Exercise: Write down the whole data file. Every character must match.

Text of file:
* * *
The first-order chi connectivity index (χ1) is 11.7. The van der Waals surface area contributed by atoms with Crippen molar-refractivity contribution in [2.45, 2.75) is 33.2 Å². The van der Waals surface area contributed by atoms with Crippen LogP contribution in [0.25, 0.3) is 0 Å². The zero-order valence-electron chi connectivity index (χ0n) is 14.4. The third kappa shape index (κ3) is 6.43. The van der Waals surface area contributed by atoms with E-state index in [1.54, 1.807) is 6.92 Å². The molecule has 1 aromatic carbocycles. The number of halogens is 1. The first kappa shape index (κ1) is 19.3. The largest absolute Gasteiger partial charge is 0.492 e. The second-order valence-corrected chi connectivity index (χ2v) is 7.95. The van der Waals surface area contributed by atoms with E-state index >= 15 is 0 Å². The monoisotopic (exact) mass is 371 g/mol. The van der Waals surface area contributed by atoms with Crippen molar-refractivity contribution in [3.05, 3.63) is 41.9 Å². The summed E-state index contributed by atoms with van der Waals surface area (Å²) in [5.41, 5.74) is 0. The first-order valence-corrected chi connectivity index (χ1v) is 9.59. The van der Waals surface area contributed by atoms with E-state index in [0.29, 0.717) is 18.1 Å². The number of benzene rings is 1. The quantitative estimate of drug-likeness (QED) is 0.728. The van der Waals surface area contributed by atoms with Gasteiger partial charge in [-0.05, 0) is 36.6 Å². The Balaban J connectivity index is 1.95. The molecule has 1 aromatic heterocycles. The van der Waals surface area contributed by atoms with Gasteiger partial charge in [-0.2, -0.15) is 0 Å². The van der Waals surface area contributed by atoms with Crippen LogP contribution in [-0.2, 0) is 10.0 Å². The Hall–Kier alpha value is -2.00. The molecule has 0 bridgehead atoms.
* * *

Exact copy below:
The first-order chi connectivity index (χ1) is 11.7. The van der Waals surface area contributed by atoms with Crippen molar-refractivity contribution in [2.45, 2.75) is 33.2 Å². The van der Waals surface area contributed by atoms with Crippen LogP contribution in [0.25, 0.3) is 0 Å². The zero-order valence-electron chi connectivity index (χ0n) is 14.4. The third kappa shape index (κ3) is 6.43. The van der Waals surface area contributed by atoms with E-state index in [1.54, 1.807) is 6.92 Å². The molecule has 1 aromatic carbocycles. The number of halogens is 1. The first kappa shape index (κ1) is 19.3. The largest absolute Gasteiger partial charge is 0.492 e. The second-order valence-corrected chi connectivity index (χ2v) is 7.95. The van der Waals surface area contributed by atoms with E-state index >= 15 is 0 Å². The monoisotopic (exact) mass is 371 g/mol. The van der Waals surface area contributed by atoms with Crippen molar-refractivity contribution in [3.05, 3.63) is 41.9 Å². The summed E-state index contributed by atoms with van der Waals surface area (Å²) in [5.41, 5.74) is 0. The first-order valence-corrected chi connectivity index (χ1v) is 9.59. The van der Waals surface area contributed by atoms with E-state index in [0.29, 0.717) is 18.1 Å². The number of benzene rings is 1. The quantitative estimate of drug-likeness (QED) is 0.728. The van der Waals surface area contributed by atoms with Gasteiger partial charge in [-0.05, 0) is 36.6 Å². The Balaban J connectivity index is 1.95. The molecule has 1 aromatic heterocycles. The van der Waals surface area contributed by atoms with Gasteiger partial charge in [-0.2, -0.15) is 0 Å². The van der Waals surface area contributed by atoms with Crippen LogP contribution in [-0.2, 0) is 10.0 Å². The Hall–Kier alpha value is -2.00. The molecule has 0 bridgehead atoms.